How to help employees retire by simplifying defined contribution plans Featured

9:01pm EDT May 31, 2011
How to help employees retire by simplifying defined contribution plans

Plan sponsors have probably heard about the plight of baby boomers who haven’t saved enough for retirement or don’t understand the long-term impact of under-performing funds on retirement plan account balances. Unless sponsors wake up and address these issues, they could be blind-sided by a slew of new regulations or a class action lawsuit, since plan sponsors, as fiduciaries, are legally responsible for acting prudently and solely in the interest of the plan’s participants.

Despite the good intentions of plan sponsors, many participants are struggling to manage their investments and meet their savings objectives. So, savvy sponsors are simplifying plan design and investment options to make it easier for employees to participate in the plan, save more and make prudent choices.

“Employers not only have a moral and legal obligation to help employees retire with financial security, but fiduciaries and trustees can be held personally liable,” says Kyle Pifher, Principal and Practice Leader for Recordkeeping and Administration at Findley Davies. “Unless plan sponsors embrace their responsibilities and take action, they’re going to be bombarded by tough questions from their participants, particularly with respect to the new fee disclosure regulations coming out soon.”

Smart Business spoke with Pifher about the regulations affecting plan sponsors and how simplified plan design and tools can help employees meet their financial goals and retire with financial security.

What precipitated the new fee disclosure regulations?

Most plan sponsors, along with their participants, were challenged with determining the overall cost of the plan, both at the plan level and at the individual participant level. The Department of Labor’s ERISA Section 408(b)(2) regulations require providers of certain services (known as ‘covered service providers’) to disclose to plan fiduciaries certain information concerning the services and related compensation. In essence, the law requires covered service providers and employers to close the communication gap and provide greater transparency around the costs related to investments, recordkeeping and administration, trust and custody, investment advisory, and other plan-related fees and administrative charges associated with defined contribution plans.

How can plan sponsors improve communications and close the gap?

Companies can begin by instituting a retirement plan committee comprised of HR and finance representatives, outside experts, select executives and perhaps a diverse group of associates. The committee’s charter is to make decisions that are in the best interest of the plan participants. Responsibilities include oversight of plan operation, plan design, investment selection and monitoring, participant education, and overall compliance with the rules and regulations that govern retirement plans. The ultimate goal of the plan sponsor and committee should be to help their employees reach a secure retirement. Like anything else, a communication and education campaign should begin with a focused strategy based on the demographics of the company.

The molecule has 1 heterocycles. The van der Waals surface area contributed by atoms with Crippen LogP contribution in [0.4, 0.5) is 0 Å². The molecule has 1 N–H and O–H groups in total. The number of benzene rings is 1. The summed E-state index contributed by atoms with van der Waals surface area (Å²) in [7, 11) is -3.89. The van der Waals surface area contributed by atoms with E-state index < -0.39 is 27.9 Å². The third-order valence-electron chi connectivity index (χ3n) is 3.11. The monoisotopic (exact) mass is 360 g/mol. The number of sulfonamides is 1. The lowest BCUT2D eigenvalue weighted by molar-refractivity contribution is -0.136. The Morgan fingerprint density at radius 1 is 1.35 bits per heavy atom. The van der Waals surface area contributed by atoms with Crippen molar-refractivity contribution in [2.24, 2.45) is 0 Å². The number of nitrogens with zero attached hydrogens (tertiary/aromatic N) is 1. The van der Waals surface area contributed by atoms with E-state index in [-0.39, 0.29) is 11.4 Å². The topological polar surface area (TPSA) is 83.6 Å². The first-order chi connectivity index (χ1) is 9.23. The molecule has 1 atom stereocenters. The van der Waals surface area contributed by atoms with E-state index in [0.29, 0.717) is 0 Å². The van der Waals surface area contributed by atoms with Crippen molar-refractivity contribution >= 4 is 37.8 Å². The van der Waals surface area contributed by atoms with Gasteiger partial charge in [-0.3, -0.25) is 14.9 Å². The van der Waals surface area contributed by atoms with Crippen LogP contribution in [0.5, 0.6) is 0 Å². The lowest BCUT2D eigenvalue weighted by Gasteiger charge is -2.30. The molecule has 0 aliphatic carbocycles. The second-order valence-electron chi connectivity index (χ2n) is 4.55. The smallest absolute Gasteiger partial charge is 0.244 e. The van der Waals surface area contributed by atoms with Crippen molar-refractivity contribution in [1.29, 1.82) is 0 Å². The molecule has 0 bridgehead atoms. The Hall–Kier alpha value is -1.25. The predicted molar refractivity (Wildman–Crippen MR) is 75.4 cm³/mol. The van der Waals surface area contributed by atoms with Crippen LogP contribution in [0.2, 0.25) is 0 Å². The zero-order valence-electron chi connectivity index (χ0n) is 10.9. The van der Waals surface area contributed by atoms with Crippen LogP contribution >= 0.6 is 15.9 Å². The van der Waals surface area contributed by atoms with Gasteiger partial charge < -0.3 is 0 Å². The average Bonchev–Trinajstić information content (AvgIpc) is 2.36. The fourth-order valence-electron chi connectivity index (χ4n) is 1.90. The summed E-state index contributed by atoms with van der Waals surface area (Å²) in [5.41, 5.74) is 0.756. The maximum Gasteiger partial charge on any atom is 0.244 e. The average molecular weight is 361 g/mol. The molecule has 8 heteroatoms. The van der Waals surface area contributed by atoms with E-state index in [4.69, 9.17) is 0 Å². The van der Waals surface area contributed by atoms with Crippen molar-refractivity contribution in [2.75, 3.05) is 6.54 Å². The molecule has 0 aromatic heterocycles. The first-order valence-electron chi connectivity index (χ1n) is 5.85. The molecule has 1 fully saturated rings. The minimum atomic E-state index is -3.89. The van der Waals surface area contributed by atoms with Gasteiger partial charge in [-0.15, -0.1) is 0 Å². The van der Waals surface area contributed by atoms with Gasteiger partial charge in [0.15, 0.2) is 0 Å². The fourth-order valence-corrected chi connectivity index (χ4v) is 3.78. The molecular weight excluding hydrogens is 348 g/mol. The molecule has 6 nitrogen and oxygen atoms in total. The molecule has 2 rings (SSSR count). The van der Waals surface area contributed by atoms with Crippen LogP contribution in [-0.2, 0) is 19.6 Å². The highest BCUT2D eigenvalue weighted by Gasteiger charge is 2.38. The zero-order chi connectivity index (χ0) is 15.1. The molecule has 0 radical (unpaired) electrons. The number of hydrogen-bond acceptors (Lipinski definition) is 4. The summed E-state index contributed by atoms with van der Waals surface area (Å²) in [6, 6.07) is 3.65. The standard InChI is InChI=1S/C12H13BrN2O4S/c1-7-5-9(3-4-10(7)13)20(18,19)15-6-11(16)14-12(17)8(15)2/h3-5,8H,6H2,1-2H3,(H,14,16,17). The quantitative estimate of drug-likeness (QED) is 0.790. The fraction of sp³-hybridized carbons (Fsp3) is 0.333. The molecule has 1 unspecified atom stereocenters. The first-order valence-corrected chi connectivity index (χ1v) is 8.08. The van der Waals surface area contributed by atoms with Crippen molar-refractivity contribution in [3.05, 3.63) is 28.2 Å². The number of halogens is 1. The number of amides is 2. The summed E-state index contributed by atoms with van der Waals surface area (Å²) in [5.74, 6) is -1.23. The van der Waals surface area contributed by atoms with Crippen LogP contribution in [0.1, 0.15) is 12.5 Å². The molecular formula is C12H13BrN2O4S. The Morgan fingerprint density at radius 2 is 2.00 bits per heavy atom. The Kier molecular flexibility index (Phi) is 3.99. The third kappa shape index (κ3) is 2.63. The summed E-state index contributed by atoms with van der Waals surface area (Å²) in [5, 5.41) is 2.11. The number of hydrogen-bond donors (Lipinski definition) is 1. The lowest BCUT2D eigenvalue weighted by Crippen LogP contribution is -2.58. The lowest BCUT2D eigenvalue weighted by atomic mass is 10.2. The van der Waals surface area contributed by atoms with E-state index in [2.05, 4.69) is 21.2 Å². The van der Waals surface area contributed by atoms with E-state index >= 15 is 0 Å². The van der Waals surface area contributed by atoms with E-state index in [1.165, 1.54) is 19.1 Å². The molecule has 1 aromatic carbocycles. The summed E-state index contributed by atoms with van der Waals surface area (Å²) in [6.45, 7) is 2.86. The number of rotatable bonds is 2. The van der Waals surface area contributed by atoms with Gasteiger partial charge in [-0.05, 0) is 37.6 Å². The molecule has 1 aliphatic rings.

How can employers promote financial literacy and ease investment decisions for employees?

Many employees don’t have the time, interest, or knowledge to engage in an educational process, particularly involving investments. Many sponsors are now simplifying investment options and leveraging planning tools that don’t require a lot of action from employees. Many sponsors are regularly reviewing fund performance and altering investment options, and many are promoting the use of retirement date-based and risk-based models, thereby simplifying the decision-making process for employees. Plan sponsors should place a great emphasis on the appropriate savings rate for the individual, achieving a realistic rate of return based on their risk level, understanding the gap that may exist between their current situation and their retirement goal, and what steps can be taken to close or eliminate that gap.

How can plan design encourage savings and promote financial independence?

Many employers have implemented automatic enrollment and automatic escalation of employee deferrals to boost participation and employee savings rates, since history shows that few employees opt out once they’re automatically enrolled in the plan. In fact, some experts speculate that enrollment and deferral rates may be regulated or mandated in the future. Statistics show that matching contributions also influence employee deferral rates. During 2008 and 2009 when some sponsors suspended their matching program,  many participants ceased their deferrals. Since it’s clear that employers have a legal and moral obligation to help employees plan for their retirement, a continuous review of your plan’s design and employer contribution rates should be conducted to encourage positive behaviors.

What else can employers do to help employees retire with dignity?

Employees must understand the importance of saving early for retirement at a level that helps them reach their goal. Plan sponsors with successful retirement programs are proactive in communicating to their employees, and often leverage the expertise of professionals that deliver these services. Many employers engage independent investment advisers, retirement plan consultants, and communication specialists to design a communication and education program specific to their retirement plan. In addition, personalized communications can help tailor those messages for each employee to show them exactly what their retirement savings strategy means for them.

Kyle Pifher is a Principal and Practice Leader for Recordkeeping and Administration at Findley Davies, Inc. Reach him at (614) 458-1869 or kpifher@findleydavies.com.